Oh, Mama. It was more than delicious, it was sublime. The meatballs had cooked in a broth rich with carrots and onions and whole chicken pieces. The combination of ground chicken and freshly-ground roasted chickpeas made a light, flavorful dumpling. I don’t normally get obsessed with a particular dish, but the taste of that gondi soup stayed on my mind for a long time after I finished eating.

I culled recipes from books and made it at home for your viewing pleasure. Dorit said that she goes to the Carmel shuk for her chickpea flour – ground from whole roasted chickpeas as she stands there – but  chickpea flour from the health food store also works.

Gondi Soup

Serves 6


1-1/2 kg (2 lbs) fresh chicken thighs and drumsticks

3 medium onions, peeled but left whole

2 zucchini, peeled and cut into two pieces each

3 carrots, cut into two pieces each

1 teaspoon ground turmeric

2 teaspoons salt

1 bay leaf (not traditional, but good)

1- 1/2 liters water

Put all the ingredients in a large pot. Bring to a boil, then lower the heat and simmer for 1 hour with the lid partly off. Remove the whole chicken pieces for another use (chicken salad, chicken pot pie). Keep the soup simmering because the gondi will cook in it.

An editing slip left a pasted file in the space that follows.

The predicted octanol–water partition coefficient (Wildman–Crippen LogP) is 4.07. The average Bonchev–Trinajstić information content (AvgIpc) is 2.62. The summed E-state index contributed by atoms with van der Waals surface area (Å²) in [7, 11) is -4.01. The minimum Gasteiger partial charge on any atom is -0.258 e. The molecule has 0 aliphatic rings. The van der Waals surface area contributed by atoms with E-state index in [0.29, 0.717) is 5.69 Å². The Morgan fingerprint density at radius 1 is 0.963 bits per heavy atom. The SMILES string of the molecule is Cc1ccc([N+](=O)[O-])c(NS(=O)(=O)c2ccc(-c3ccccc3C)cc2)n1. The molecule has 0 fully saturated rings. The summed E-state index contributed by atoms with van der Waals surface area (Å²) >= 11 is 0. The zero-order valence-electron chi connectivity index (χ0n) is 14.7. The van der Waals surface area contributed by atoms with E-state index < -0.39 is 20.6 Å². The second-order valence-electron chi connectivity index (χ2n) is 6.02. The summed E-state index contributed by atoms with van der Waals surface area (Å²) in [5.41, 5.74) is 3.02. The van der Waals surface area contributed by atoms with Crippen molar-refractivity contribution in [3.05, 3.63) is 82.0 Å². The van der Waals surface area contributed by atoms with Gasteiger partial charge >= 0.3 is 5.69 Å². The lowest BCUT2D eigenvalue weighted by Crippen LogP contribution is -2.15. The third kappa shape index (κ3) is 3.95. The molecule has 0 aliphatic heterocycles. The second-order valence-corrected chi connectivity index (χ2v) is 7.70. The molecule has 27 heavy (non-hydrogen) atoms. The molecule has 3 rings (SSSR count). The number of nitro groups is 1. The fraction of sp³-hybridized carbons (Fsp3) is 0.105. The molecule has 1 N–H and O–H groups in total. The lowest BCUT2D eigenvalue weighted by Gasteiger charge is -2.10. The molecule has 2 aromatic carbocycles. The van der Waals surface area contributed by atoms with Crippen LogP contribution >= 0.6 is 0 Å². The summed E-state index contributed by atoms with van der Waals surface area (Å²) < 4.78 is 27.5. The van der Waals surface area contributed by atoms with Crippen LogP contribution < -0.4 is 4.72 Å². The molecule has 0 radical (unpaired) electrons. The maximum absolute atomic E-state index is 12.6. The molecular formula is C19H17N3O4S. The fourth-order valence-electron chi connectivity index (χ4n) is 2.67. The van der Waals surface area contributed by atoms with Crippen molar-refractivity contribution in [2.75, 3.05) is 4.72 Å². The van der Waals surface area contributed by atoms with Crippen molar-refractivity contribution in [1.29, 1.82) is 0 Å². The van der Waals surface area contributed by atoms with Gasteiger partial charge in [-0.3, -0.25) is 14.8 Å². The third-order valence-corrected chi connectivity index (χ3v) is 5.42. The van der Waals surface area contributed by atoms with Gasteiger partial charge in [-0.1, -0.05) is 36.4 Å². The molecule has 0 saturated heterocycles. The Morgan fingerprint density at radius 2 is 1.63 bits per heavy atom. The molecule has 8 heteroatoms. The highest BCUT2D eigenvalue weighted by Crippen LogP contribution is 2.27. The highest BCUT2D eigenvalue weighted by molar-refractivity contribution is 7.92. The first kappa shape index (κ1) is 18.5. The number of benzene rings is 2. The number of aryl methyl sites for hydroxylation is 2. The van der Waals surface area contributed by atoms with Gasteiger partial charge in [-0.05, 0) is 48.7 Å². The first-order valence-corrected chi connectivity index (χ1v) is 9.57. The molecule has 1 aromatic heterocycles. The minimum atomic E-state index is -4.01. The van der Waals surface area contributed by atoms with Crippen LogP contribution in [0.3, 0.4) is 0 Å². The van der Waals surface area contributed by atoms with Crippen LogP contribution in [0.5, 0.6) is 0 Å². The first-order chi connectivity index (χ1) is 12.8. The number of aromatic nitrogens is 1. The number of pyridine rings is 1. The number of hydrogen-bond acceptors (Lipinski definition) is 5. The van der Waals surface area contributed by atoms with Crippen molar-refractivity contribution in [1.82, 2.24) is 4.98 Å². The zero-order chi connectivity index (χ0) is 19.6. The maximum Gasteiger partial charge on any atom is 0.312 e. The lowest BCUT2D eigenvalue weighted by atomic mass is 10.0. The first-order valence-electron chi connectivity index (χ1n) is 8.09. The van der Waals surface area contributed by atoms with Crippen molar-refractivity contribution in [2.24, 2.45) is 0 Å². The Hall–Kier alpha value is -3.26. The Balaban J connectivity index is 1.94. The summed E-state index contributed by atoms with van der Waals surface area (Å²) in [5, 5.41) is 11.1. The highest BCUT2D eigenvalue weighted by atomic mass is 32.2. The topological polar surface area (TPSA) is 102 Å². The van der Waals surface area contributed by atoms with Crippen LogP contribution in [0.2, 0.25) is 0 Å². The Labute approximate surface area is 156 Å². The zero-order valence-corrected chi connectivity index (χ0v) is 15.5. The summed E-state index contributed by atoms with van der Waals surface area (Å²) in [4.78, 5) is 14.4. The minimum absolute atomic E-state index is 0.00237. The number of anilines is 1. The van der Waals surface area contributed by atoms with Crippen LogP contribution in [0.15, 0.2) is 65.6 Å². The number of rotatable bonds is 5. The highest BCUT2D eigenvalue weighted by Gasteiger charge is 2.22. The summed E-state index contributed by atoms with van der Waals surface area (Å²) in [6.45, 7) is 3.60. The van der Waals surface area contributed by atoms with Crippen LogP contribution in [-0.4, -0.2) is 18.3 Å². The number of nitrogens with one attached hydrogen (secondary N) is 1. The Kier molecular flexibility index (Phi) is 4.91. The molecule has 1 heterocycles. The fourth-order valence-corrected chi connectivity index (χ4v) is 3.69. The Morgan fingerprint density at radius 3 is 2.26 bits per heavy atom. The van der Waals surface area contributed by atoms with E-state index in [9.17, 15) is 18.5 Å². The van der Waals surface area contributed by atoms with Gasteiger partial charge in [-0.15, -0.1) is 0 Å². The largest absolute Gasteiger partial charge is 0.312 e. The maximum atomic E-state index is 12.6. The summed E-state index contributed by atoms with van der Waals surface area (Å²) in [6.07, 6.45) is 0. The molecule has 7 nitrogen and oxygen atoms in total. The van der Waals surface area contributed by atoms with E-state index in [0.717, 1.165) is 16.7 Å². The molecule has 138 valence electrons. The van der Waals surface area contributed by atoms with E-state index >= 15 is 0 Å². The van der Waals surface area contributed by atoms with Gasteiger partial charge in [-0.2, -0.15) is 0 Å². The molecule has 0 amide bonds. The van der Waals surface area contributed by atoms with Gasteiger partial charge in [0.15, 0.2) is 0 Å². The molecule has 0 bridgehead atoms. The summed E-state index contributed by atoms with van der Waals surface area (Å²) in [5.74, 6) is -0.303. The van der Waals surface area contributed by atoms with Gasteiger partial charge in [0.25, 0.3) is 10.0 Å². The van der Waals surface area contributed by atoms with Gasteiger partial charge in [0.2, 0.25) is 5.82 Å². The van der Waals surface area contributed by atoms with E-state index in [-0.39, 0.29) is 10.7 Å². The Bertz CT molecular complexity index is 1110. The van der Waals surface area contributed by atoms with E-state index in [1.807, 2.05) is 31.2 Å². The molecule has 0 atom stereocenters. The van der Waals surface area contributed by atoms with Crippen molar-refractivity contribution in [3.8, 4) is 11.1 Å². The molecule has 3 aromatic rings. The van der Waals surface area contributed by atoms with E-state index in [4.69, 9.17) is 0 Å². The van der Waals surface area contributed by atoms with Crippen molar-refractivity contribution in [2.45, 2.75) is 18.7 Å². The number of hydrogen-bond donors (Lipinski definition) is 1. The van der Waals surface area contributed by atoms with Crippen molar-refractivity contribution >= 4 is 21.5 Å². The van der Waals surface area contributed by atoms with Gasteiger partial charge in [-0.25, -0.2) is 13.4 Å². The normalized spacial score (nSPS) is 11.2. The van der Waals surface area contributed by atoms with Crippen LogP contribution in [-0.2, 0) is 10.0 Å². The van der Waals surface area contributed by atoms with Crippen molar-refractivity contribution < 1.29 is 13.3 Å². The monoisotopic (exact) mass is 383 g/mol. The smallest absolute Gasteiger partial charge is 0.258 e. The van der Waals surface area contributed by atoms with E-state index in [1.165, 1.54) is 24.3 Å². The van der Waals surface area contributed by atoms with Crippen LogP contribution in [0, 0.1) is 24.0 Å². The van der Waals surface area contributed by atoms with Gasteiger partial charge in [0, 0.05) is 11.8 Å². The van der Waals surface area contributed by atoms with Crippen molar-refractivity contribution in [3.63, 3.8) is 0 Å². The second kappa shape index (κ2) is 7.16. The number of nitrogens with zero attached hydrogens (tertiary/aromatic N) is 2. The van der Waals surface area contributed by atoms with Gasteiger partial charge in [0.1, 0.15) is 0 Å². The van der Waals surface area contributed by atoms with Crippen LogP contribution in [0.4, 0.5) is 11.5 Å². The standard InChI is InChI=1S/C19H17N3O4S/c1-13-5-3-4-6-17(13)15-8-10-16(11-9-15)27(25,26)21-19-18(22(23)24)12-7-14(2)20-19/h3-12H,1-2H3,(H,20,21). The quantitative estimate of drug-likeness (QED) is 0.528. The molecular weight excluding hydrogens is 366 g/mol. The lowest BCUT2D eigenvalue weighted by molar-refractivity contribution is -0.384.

Gondi meatballs

2 large onions, chopped finely or grated

500 grams (1 lb.) ground dark-meat chicken

1 cup chickpea flour

1 teaspoon ground turmeric

1 teaspoon ground cumin

1 teaspoon ground cardamum

1/4 cup finely chopped parsley or cilantro

2 teaspoons salt

pepper to taste

1/4 cup oil

1/3 cup water

Combine all the ingredients, mixing vigorously.

Wet your hands to form dumplings about the size of walnuts and add them, one by one, to the simmering soup.

Place the lid over the pot halfway off and simmer the meatballs for 1 hour.

Serve – again and again.

Dona Restaurant

Rechov Rabbi Meir 36

Yemenite Quarter, Tel Aviv

Kosher (without a certificate)

Open 10 AM to 4:00 PM, Tuesdays through Thursdays.

Fridays open till 2:00 PM.

Tel: 052-234-0100

 Posted by at 5:47 PM
Sep 052008


I knew that I was coming down with something. Something like a cold.

Ah, Jewish penicillin. That “goldeneh yoich” – Yiddishly golden chicken broth. The essence of the Ashekenazic kitchen. A sure cure for my cold, if you believe grandmothers. Well, I believe it – what are grandmothers for?

Sephardic grandmothers make fantastic chicken soups too, like the Persian Gondi and Soup with Chicken Dumplings. And I cook them with pleasure. Still, when I’m down with a cold, what I long for is the soup that needs little effort but yields a rich, golden broth that’s strong enough to revive the dead.

So here it is, with a few non-traditional ingredients like soy sauce and pumpkin. I like lots of vegetables in my chicken soup. And lots of chicken. You can make an acceptable broth out of chicken necks and wings, but for that full flavor, give me an entire chicken, every time. You may strain the vegetables out or keep them in as you wish, but either way, make my Dad’s matzah balls t0 serve with it.